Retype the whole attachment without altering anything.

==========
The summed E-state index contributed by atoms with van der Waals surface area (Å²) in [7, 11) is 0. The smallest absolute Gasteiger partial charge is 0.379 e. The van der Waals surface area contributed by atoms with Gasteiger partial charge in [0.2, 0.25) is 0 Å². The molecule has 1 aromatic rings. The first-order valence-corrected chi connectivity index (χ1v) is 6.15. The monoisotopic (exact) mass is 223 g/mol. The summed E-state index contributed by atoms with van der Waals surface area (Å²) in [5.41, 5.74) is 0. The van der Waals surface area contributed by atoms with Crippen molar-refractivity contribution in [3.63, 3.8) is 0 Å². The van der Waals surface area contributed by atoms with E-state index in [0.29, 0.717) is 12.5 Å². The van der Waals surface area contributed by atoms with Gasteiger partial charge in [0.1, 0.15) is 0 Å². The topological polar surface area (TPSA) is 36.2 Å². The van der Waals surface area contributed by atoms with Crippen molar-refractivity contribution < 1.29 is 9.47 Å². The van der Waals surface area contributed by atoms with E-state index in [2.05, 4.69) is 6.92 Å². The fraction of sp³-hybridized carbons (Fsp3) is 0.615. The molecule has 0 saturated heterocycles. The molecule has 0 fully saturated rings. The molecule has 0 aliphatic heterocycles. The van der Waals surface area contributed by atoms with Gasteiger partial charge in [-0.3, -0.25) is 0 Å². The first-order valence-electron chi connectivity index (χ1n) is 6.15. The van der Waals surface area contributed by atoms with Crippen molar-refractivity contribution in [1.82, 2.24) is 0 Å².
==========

The summed E-state index contributed by atoms with van der Waals surface area (Å²) in [7, 11) is 0. The smallest absolute Gasteiger partial charge is 0.379 e. The van der Waals surface area contributed by atoms with Gasteiger partial charge in [0.2, 0.25) is 0 Å². The molecule has 1 aromatic rings. The first-order valence-corrected chi connectivity index (χ1v) is 6.15. The monoisotopic (exact) mass is 223 g/mol. The summed E-state index contributed by atoms with van der Waals surface area (Å²) in [5.41, 5.74) is 0. The van der Waals surface area contributed by atoms with Crippen molar-refractivity contribution in [3.63, 3.8) is 0 Å². The van der Waals surface area contributed by atoms with E-state index in [0.29, 0.717) is 12.5 Å². The van der Waals surface area contributed by atoms with Gasteiger partial charge in [0.1, 0.15) is 0 Å². The topological polar surface area (TPSA) is 36.2 Å². The van der Waals surface area contributed by atoms with Crippen molar-refractivity contribution < 1.29 is 9.47 Å². The van der Waals surface area contributed by atoms with E-state index in [2.05, 4.69) is 6.92 Å². The fraction of sp³-hybridized carbons (Fsp3) is 0.615. The molecule has 0 saturated heterocycles. The molecule has 0 fully saturated rings. The molecule has 0 aliphatic heterocycles. The van der Waals surface area contributed by atoms with Gasteiger partial charge in [-0.3, -0.25) is 0 Å². The first-order valence-electron chi connectivity index (χ1n) is 6.15. The van der Waals surface area contributed by atoms with Crippen molar-refractivity contribution in [1.82, 2.24) is 0 Å².